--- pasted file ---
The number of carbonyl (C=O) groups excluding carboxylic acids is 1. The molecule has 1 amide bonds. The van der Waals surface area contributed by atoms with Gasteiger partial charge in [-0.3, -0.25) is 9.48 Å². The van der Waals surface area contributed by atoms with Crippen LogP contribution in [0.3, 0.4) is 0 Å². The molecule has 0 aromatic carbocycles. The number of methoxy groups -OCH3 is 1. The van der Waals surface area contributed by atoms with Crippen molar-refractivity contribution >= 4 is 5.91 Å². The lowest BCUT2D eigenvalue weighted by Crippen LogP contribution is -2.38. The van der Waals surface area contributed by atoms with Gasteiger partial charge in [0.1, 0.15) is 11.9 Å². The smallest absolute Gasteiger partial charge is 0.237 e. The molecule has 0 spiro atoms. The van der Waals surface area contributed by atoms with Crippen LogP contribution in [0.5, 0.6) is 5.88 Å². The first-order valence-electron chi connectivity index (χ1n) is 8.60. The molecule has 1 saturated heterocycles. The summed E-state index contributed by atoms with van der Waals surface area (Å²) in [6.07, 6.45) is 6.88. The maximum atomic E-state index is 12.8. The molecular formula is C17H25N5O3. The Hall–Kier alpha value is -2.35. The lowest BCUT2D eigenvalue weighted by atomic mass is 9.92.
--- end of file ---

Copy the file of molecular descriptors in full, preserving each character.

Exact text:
The number of carbonyl (C=O) groups excluding carboxylic acids is 1. The molecule has 1 amide bonds. The van der Waals surface area contributed by atoms with Gasteiger partial charge in [-0.3, -0.25) is 9.48 Å². The van der Waals surface area contributed by atoms with Crippen LogP contribution in [0.3, 0.4) is 0 Å². The molecule has 0 aromatic carbocycles. The number of methoxy groups -OCH3 is 1. The van der Waals surface area contributed by atoms with Crippen molar-refractivity contribution >= 4 is 5.91 Å². The lowest BCUT2D eigenvalue weighted by Crippen LogP contribution is -2.38. The van der Waals surface area contributed by atoms with Gasteiger partial charge in [0.1, 0.15) is 11.9 Å². The smallest absolute Gasteiger partial charge is 0.237 e. The molecule has 0 spiro atoms. The van der Waals surface area contributed by atoms with Crippen LogP contribution in [0.5, 0.6) is 5.88 Å². The first-order valence-electron chi connectivity index (χ1n) is 8.60. The molecule has 1 saturated heterocycles. The summed E-state index contributed by atoms with van der Waals surface area (Å²) in [6.07, 6.45) is 6.88. The maximum atomic E-state index is 12.8. The molecular formula is C17H25N5O3. The Hall–Kier alpha value is -2.35. The lowest BCUT2D eigenvalue weighted by atomic mass is 9.92.